The school committee heard updates this week on high schoolers' post-graduate plans, the status of Harbor Homes after closing for the season, and a new state grant for English language and special education instruction.

Martha’s Vineyard Regional High School seniors are pursuing a variety of goals after they graduate in June, with college joining a mix of other choices, director of guidance John Fiorito told the committee.

Joining remotely from the annual Massachusetts School Counselors Association conference in Newton, Mr. Fiorito said about 70 per cent of this year’s seniors applied to four-year colleges — with several recently admitted to top-rated universities in the Ivy League and beyond — while others are headed for programs at community colleges and trade schools or moving straight into the workforce.

This year’s percentage rate for four-year college applications is a return to pre-pandemic averages, said Mr. Fiorito. Last year, 60 per cent of graduating Island seniors entered four-year college programs, he said, a five to 10 point drop from pre-Covid enrollments.

Admissions to trade schools and two-year college programs were up by about 10 per cent over earlier years, and more than 20 per cent of the class of 2022 went directly into the workforce, Mr. Fiorito said.

Among other business Monday, the committee heard a report from Lisa Belcastro of Harbor Homes, manager of the overnight shelter that has operated on school-owned property at Martha’s Vineyard Community Services for the past two winters.

The shelter, which closed for the season last week, had 36 registered guests in all, said Ms. Belcastro, joining the meeting remotely.

“It was our busiest season ever,” she said, adding that the list included several former students from the high school.

“We did see more [former] Island students who are now in their 20s, 30s... at the shelter this year than in the past,” Ms. Belcastro said.

The shelter also welcomed more women than in previous years, she said, with six women registered, although no more than three ended up staying at once.

Ms. Belcastro told the committee that there were no violent incidents at the shelter, although police or firefighters were summoned on a few occasions. The fire department response came after a shelter staffer overcooked some breakfast, setting off the building’s smoke alarm but not causing a fire, she said. Police came twice for guests who needed mental health assistance and once for a man who wouldn’t abide by shelter rules, Ms. Belcastro said.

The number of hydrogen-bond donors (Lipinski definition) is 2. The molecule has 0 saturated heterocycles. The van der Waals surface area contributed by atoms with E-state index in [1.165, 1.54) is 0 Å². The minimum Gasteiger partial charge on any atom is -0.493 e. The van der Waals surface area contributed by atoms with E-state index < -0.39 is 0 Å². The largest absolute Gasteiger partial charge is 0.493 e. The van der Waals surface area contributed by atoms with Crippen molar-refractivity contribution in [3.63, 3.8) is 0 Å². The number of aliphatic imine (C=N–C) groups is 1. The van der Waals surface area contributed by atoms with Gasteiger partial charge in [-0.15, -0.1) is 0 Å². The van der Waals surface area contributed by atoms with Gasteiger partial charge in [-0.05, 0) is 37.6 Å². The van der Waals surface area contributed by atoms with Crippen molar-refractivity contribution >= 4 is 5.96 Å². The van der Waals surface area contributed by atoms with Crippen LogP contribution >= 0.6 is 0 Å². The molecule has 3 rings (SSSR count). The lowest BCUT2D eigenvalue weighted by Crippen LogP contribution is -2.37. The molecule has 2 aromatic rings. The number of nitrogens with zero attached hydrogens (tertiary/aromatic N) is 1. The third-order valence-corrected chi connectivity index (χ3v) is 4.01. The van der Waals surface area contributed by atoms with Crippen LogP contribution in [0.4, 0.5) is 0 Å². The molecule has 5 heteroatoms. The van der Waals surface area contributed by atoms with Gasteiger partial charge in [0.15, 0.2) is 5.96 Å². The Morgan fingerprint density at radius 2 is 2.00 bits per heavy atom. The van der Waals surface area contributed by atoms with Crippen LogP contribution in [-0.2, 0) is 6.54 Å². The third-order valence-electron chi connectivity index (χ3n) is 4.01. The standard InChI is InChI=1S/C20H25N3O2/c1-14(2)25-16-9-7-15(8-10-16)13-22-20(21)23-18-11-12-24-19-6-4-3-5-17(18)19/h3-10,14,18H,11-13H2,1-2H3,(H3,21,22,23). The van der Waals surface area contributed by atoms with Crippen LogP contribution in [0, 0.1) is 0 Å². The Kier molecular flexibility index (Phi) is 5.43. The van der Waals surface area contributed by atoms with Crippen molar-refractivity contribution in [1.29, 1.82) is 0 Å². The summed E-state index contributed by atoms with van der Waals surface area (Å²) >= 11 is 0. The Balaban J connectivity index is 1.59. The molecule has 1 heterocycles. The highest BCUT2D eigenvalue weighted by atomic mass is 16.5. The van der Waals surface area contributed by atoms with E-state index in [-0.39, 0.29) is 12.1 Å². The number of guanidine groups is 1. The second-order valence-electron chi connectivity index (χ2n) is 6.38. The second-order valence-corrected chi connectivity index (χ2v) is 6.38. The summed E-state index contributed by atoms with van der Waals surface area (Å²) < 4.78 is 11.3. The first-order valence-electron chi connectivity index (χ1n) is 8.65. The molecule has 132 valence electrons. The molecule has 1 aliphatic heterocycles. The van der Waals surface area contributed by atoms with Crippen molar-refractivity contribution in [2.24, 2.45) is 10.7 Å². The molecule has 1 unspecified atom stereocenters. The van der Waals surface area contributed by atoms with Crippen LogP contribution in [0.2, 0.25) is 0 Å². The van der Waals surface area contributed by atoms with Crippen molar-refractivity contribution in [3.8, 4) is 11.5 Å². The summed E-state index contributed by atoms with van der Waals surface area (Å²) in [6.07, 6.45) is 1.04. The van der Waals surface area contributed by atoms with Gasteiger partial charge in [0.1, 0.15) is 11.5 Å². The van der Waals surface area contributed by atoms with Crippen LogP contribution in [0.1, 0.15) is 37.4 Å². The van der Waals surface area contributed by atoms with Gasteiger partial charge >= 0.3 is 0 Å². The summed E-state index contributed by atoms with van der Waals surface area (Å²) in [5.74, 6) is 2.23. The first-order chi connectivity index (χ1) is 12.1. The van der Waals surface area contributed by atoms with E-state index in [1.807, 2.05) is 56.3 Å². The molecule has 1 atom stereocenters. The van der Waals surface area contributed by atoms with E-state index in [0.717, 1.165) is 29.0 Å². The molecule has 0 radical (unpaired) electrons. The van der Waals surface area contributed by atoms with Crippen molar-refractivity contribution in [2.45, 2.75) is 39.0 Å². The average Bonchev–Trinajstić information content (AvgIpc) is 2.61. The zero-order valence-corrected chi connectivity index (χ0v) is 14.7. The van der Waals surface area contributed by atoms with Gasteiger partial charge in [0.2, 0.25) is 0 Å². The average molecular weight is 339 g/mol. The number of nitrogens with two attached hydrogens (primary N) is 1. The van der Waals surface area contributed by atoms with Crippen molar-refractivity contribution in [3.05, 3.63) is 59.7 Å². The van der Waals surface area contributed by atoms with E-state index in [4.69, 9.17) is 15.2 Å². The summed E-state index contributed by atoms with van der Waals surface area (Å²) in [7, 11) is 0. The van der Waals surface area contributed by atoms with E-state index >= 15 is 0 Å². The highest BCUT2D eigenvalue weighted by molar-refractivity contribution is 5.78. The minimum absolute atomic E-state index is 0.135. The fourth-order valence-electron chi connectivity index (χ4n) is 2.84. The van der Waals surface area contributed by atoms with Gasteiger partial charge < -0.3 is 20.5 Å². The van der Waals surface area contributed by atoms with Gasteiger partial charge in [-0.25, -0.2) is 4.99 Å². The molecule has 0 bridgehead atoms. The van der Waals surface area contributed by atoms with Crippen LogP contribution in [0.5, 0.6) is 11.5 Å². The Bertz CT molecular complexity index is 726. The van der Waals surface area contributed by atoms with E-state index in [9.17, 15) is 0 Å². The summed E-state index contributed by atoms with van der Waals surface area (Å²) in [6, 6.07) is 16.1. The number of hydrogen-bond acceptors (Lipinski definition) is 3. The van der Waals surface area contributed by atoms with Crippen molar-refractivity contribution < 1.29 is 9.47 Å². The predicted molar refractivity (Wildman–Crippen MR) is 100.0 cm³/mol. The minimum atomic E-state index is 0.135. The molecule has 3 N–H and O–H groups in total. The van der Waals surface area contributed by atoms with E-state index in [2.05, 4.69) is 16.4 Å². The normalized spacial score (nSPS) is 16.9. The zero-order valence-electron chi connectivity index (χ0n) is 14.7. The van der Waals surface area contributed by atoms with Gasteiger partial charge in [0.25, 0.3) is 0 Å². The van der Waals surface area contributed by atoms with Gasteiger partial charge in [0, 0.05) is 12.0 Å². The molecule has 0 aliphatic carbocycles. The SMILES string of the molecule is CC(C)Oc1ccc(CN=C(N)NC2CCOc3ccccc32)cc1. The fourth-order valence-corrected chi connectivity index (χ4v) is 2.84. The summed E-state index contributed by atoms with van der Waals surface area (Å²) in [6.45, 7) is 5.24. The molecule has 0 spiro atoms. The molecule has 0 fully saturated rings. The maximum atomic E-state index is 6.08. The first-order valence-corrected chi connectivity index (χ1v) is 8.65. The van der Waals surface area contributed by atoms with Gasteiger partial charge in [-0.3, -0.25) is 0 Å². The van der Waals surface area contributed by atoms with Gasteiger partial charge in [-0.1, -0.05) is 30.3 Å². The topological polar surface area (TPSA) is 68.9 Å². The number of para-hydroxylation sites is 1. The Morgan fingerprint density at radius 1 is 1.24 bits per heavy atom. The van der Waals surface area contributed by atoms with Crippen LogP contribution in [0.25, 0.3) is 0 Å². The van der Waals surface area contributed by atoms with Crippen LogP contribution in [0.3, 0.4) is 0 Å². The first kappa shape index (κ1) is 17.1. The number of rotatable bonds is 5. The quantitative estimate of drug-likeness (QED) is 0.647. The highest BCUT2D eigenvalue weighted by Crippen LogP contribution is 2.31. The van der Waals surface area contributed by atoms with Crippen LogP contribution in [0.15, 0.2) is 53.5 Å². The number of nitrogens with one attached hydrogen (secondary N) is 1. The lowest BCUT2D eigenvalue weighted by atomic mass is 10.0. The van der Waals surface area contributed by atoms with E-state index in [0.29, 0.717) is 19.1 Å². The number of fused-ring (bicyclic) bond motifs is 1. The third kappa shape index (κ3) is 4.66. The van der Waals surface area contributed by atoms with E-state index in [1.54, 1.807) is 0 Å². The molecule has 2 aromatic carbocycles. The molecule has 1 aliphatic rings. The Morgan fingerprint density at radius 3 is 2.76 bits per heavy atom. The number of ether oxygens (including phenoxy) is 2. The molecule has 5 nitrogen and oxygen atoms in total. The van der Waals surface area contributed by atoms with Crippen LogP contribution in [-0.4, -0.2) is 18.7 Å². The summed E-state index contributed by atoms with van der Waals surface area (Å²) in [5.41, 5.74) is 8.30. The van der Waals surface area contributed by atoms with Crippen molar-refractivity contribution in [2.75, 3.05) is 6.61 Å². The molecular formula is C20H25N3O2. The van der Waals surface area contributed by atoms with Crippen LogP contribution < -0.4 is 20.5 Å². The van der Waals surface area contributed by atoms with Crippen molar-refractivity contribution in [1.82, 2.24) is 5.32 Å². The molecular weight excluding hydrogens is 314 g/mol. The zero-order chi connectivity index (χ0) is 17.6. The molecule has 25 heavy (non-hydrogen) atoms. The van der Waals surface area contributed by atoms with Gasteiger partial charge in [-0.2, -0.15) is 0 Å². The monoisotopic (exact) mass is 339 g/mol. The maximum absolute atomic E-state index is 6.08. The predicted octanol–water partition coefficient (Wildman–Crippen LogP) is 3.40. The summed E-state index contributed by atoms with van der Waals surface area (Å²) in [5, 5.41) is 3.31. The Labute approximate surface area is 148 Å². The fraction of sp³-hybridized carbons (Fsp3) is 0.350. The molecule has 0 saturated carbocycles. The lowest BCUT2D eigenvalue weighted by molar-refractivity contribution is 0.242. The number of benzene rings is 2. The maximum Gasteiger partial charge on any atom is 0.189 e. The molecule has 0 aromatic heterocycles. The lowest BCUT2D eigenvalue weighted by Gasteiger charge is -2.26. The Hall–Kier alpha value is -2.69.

“The officers came, talked to him, got him calmed down and got him to a friend’s place where he could stay,” she said.

Harbor Homes has received grant funding to buy or build a permanent shelter, she told the school committee, but while the nonprofit searches for property it may still need another winter in the MVCS building.

“We really want to have our own building, but it is a great location for us,” said Ms. Belcastro, who told the committee she would return in May to formally request permission for another year.

Also at Monday’s meeting, the school committee voted to accept a state grant that will bring Island schools $1.5 million in new funding for English language and special education instruction over the next three years. The money will enable the district to institute a team-teaching model aimed at reducing the need to pull advancing English learners out of subject classes to work on their language skills.

The Massachusetts Department of Elementary and Secondary Education is granting an immediate $100,000 to be spent before the fiscal year ends June 30, said Leah Palmer, the Island schools’ director of English language learning, who informed the committee she’s already planned where the money will go.

Hiring an additional English language specialist will enable team-teaching in all of the high school classrooms, Ms. Palmer said, and all of the teachers will receive new training and educational materials.

Beginning in July, the second and third years of the grant will bring the district an additional $700,000 in each year, which Ms. Palmer said will be used to bring team-teaching to town schools, focusing on English learners down-Island and special education students in Chilmark and West Tisbury.

“This [is] a more inclusive model for our English learners and students with disabilities,” she said.